Keeping used materials out of landfills by repurposing them for new uses is one of the best ways to reduce our environmental impact and conserve scarce resources. An efficient recycling process creates a way for residential, commercial, and industrial locations to dispose of, sort, and reuse materials like: Ferrous & Non-Ferrous Metal, Ferrous & Non-Ferrous Metal,Plastic & Rubber, Construction & Demolition Waste, Wood, Paper & Cardboard, Glass, and Textiles.
The recycling process begins with the collection of materials. A waste management company collects the recyclables with trucks from people’s homes, from dumpsters at commercial facilities like office buildings and warehouses, or from industrial facilities. These recyclables are then taken to a recovery center for further processing.
For larger recyclables, shredders, pulverizers, granulators, and other size reduction machines are necessary to break down materials into a smaller and more manageable size. Additionally, in some areas, recyclables have to be pre-sorted, but to encourage recycling many areas are now accepting unsorted materials. For this reason, many types of separation technologies have been developed to assist in efficient and accurate material sorting. Vibratory feeders, for example, can separate items based on weight to remove heavier objects like metals and glass. Other separators, like magnetic separators and screens, can also be used to methodically sort out each type of material into its own group.
After the materials have been separated, other processing may have to occur based on the type of material to prepare them for reuse. The materials are then put through a baling machine that compresses them into manageable bales or blocks. These bales can then be loaded on a truck and shipped to factories where the materials are reused in new products. For example, a bale of crushed metal cans could be shipped to a facility where the metal is melted down and then molded back into brand new cans.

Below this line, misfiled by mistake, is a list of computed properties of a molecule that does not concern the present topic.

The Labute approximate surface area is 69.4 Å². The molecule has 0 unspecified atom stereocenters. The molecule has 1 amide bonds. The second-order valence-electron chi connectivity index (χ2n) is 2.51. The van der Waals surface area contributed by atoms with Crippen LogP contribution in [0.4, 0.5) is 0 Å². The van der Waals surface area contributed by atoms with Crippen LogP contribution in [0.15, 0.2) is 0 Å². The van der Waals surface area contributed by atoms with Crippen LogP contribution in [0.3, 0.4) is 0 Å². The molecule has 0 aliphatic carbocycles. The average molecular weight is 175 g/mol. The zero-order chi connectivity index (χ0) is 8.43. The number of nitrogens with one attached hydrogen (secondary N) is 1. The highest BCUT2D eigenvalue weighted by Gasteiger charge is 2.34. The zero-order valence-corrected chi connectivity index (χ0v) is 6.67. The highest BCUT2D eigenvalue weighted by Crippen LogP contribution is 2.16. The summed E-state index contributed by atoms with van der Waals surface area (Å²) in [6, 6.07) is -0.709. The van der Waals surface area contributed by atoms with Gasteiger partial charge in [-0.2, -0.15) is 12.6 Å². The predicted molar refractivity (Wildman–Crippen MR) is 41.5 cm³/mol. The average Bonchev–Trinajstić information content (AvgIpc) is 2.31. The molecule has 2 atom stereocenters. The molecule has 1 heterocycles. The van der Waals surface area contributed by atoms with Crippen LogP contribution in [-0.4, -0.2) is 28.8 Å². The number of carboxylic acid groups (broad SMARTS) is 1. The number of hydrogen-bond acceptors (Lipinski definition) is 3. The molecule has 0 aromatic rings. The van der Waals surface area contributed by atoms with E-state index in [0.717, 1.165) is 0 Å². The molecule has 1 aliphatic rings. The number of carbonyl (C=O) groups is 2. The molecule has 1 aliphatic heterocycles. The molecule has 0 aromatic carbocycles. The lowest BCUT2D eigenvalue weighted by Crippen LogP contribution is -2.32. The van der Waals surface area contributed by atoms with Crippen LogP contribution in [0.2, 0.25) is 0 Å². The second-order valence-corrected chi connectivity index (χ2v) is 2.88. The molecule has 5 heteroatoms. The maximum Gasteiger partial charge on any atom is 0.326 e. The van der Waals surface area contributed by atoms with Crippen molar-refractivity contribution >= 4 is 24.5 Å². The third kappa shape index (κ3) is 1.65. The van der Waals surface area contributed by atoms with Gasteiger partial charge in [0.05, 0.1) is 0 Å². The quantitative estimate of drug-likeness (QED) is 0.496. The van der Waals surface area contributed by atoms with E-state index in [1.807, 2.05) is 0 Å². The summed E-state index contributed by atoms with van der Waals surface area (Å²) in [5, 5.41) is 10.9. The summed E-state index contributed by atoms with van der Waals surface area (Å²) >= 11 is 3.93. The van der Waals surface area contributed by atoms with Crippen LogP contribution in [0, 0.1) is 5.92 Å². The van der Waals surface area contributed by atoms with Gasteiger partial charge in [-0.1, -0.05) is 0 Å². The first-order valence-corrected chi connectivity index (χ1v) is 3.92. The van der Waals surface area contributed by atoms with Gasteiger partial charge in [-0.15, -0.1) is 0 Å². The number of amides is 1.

If the material is taken to a mixed waste center, the waste has to be separated from the recoverable material. Most facilities are able to recover about 30% of the material during this separation, but the goal is always to raise that number.
When recycling industry experts talk about the "recovery rate", they are referring to the percentage of materials that they are able to recycle and keep out of a landfill. Obviously, there will always be some waste that is not reusable, but continuing to raise our recovery rate is key to preserving the environment and conserving our resources. Many people do not realize that plastic is a limited resource, even though so many things are made from it. That’s exactly why it is so important to recycle as much as possible.
It also takes far less energy to create a product from recycled material than it does to make it from raw materials. For example, it takes 88% less energy to make a plastic water bottle from recycled plastic than it does using a complete process with new plastic. The statistics are almost as drastic for cardboard, wood and glass products as well. Reusing materials is an easy way to improve efficiency and reduce our emissions of greenhouse gasses.